Anthem AVM 40 Pre/Pro
My son, Nick, recently attended an engineering weekend for high-school seniors at a nearby university. After splitting into teams, the attendees competed in several engineering challenges, one of which was to build a contraption made from a meager assortment of supplied materials (including an Alka-Seltzer tablet) that would move a small toy car across a pan of water.
Nick's group came up with a crude but clever two-part gizmo. You wouldn't call the design elegant or efficient, but it got the job done and won the contest. The whole story got me thinking about what it takes to actually design, build, and market a product for sale to consumers—and how all three parts of the process are interrelated.
All of this brings me to the Anthem AVM 40, the middle model of three in Anthem's Audio Video Masters line of pre/pros. Anthem's pre/pros, including the $6,800 Statement D2, are perennial favorites.
The reason for this very rational exuberance around Anthem lies in the way in which all of the elements come together in these pre/pros, namely the use of extremely high-quality parts, superbly engineered circuit boards, surprisingly large power supplies, balanced analog inputs and outputs, and on and on. But the physical components are only part of the story, of course. The way in which the overall design and features are so focused on the real-world use of the products adds just as much value.
The AVM 40's features, for example, are extremely well thought out but sparse. If you've had a chance to look at an AVM 40, you might be a little confused by my use of the word "sparse." After all, the AVM 40 includes four HDMI inputs, four component video inputs, and seven S-video and composite video inputs, all of which are assignable to multiple sources. Then there are 11 digital audio inputs, seven stereo analog audio inputs, one stereo balanced audio input, a six-channel audio input, 10 balanced audio inputs, and independent equalization for each source.
On the output side, there are a total of 10 balanced (XLR) and 10 single-ended (RCA) analog audio outputs, second center-channel and second subwoofer outputs, an HDMI output, as well as two component video outputs, plus an S-video and a composite video output. There are two analog A/V record outs, each outputting analog stereo audio, plus S-video and composite video. In addition, there are two independent coaxial digital audio record outs.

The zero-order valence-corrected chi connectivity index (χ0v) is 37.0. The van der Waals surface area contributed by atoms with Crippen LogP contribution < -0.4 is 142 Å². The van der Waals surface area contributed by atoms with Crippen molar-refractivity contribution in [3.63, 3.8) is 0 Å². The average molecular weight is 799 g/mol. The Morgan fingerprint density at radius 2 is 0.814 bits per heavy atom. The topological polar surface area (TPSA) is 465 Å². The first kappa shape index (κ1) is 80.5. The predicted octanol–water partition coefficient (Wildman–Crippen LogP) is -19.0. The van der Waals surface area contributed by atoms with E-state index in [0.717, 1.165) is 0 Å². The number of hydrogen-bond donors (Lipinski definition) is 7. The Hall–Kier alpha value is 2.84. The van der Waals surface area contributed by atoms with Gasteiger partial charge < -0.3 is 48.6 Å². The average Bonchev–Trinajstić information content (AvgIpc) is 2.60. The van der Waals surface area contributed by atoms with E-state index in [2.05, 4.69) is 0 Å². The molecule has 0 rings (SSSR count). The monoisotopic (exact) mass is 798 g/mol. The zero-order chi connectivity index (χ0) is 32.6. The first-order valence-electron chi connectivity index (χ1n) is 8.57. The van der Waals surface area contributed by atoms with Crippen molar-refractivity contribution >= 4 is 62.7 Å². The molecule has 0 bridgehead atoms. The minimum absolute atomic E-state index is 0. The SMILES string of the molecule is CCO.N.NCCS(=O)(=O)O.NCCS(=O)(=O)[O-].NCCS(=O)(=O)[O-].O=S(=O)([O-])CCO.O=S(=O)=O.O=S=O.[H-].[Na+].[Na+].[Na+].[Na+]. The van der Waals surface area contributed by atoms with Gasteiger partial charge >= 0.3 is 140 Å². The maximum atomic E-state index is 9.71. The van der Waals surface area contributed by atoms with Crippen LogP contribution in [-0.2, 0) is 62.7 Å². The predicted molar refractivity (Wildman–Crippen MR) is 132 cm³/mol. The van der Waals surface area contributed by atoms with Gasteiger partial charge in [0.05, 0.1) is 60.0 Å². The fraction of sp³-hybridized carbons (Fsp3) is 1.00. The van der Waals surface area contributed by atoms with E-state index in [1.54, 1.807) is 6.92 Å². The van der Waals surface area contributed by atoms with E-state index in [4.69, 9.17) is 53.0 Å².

If you don't think that's enough, the AVM 40 is a three-zone pre/pro with component video and simultaneous S-video/composite outputs for Zone 2, along with independent S-video/composite video outputs for Zone 3. The main zone, along with Zones 2 and 3, all allow you to watch a video source while you listen to a different audio source. As a full-blooded multizone component, the AVM 40 has lots of 12-volt trigger outputs, IR receiver and emitter jacks, and RS-232 communication.
And More Features
Aside from the usual surround processing (all the Dolby and DTS modes) and other standard features, the AVM 40 possesses a few that are less common: a sweet-sounding headphone jack with independent volume/bass/treble, for example. Another feature of note is a Room Resonance Filter that you can use (judiciously) to correct a particularly awful low-frequency room mode. A Center Channel EQ provides several preset equalization curves to help center-channel speakers on top of TVs sound better. The AVM 40 also includes two of Anthem's proprietary surround modes: AnthemLogic-Music and AnthemLogic-Cinema.
So, why the sparse feature comment? Although the list of features is long, nothing is wasted, frivolous, or thrown in because it might look good on a brochure. I'll admit that, for some, the multizone capabilities might seem to be of little use; but the AVM 40 is such a high-quality piece of gear that it would be a waste not to take advantage of the capability, at least as the basis for a two-channel audio system in another room.
May I Be Up Front With You?